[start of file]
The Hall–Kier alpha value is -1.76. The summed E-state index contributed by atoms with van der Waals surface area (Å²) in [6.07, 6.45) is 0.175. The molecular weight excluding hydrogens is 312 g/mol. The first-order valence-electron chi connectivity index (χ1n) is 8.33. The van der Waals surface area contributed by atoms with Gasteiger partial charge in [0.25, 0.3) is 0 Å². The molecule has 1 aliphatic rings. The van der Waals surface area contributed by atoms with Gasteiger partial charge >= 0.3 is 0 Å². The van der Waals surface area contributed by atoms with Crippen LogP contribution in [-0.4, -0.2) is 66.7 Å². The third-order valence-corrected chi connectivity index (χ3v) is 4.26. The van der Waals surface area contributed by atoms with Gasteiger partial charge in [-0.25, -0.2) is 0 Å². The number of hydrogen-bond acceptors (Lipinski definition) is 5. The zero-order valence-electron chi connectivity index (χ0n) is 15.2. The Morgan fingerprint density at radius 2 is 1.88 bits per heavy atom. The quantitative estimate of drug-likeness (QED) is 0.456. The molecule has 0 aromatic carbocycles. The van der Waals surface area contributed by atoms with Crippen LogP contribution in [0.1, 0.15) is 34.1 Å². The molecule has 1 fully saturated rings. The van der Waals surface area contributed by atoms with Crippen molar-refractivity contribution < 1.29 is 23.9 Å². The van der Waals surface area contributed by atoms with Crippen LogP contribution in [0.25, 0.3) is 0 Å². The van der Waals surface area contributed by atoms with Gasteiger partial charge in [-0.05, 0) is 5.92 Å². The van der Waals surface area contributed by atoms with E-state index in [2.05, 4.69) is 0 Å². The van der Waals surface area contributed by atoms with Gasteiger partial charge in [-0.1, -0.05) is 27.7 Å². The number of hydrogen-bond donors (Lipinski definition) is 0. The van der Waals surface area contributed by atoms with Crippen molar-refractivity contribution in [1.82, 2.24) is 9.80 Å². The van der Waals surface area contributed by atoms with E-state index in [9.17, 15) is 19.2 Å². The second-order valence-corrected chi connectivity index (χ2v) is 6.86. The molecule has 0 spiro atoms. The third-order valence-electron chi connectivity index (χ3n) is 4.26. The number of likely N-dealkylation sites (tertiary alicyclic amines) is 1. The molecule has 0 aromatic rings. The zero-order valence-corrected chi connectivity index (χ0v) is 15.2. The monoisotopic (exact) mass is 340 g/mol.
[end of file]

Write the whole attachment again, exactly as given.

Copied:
The Hall–Kier alpha value is -1.76. The summed E-state index contributed by atoms with van der Waals surface area (Å²) in [6.07, 6.45) is 0.175. The molecular weight excluding hydrogens is 312 g/mol. The first-order valence-electron chi connectivity index (χ1n) is 8.33. The van der Waals surface area contributed by atoms with Gasteiger partial charge in [0.25, 0.3) is 0 Å². The molecule has 1 aliphatic rings. The van der Waals surface area contributed by atoms with Gasteiger partial charge >= 0.3 is 0 Å². The van der Waals surface area contributed by atoms with Crippen LogP contribution in [-0.4, -0.2) is 66.7 Å². The third-order valence-corrected chi connectivity index (χ3v) is 4.26. The van der Waals surface area contributed by atoms with Gasteiger partial charge in [-0.25, -0.2) is 0 Å². The number of hydrogen-bond acceptors (Lipinski definition) is 5. The zero-order valence-electron chi connectivity index (χ0n) is 15.2. The Morgan fingerprint density at radius 2 is 1.88 bits per heavy atom. The quantitative estimate of drug-likeness (QED) is 0.456. The molecule has 0 aromatic carbocycles. The van der Waals surface area contributed by atoms with Crippen LogP contribution in [0.1, 0.15) is 34.1 Å². The molecule has 1 fully saturated rings. The van der Waals surface area contributed by atoms with Crippen molar-refractivity contribution < 1.29 is 23.9 Å². The van der Waals surface area contributed by atoms with Crippen LogP contribution in [0.25, 0.3) is 0 Å². The van der Waals surface area contributed by atoms with Gasteiger partial charge in [-0.05, 0) is 5.92 Å². The van der Waals surface area contributed by atoms with E-state index in [2.05, 4.69) is 0 Å². The van der Waals surface area contributed by atoms with Gasteiger partial charge in [-0.1, -0.05) is 27.7 Å². The number of hydrogen-bond donors (Lipinski definition) is 0. The van der Waals surface area contributed by atoms with Crippen molar-refractivity contribution in [1.82, 2.24) is 9.80 Å². The van der Waals surface area contributed by atoms with E-state index in [9.17, 15) is 19.2 Å². The second-order valence-corrected chi connectivity index (χ2v) is 6.86. The molecule has 0 spiro atoms. The third-order valence-electron chi connectivity index (χ3n) is 4.26. The number of likely N-dealkylation sites (tertiary alicyclic amines) is 1. The molecule has 0 aromatic rings. The zero-order valence-corrected chi connectivity index (χ0v) is 15.2. The monoisotopic (exact) mass is 340 g/mol.